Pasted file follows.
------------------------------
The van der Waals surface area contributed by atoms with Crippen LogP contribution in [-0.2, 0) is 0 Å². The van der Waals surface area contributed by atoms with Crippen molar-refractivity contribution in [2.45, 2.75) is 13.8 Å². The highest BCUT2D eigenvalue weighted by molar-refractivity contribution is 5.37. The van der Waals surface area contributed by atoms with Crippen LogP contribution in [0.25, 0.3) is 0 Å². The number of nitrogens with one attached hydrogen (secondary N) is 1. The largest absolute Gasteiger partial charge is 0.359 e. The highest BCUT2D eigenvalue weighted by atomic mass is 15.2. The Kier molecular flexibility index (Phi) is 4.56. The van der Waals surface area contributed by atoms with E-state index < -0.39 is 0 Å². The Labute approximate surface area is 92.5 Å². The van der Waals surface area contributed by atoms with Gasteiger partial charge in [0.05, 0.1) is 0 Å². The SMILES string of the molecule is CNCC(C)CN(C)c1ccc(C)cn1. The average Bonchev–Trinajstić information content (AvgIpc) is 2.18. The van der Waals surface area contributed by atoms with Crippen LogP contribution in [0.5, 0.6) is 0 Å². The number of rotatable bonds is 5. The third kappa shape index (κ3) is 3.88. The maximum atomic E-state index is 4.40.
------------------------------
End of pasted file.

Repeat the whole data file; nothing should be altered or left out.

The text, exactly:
The van der Waals surface area contributed by atoms with Crippen LogP contribution in [-0.2, 0) is 0 Å². The van der Waals surface area contributed by atoms with Crippen molar-refractivity contribution in [2.45, 2.75) is 13.8 Å². The highest BCUT2D eigenvalue weighted by molar-refractivity contribution is 5.37. The van der Waals surface area contributed by atoms with Crippen LogP contribution in [0.25, 0.3) is 0 Å². The number of nitrogens with one attached hydrogen (secondary N) is 1. The largest absolute Gasteiger partial charge is 0.359 e. The highest BCUT2D eigenvalue weighted by atomic mass is 15.2. The Kier molecular flexibility index (Phi) is 4.56. The van der Waals surface area contributed by atoms with E-state index < -0.39 is 0 Å². The Labute approximate surface area is 92.5 Å². The van der Waals surface area contributed by atoms with Gasteiger partial charge in [0.05, 0.1) is 0 Å². The SMILES string of the molecule is CNCC(C)CN(C)c1ccc(C)cn1. The average Bonchev–Trinajstić information content (AvgIpc) is 2.18. The van der Waals surface area contributed by atoms with Crippen LogP contribution in [0.5, 0.6) is 0 Å². The number of rotatable bonds is 5. The third kappa shape index (κ3) is 3.88. The maximum atomic E-state index is 4.40.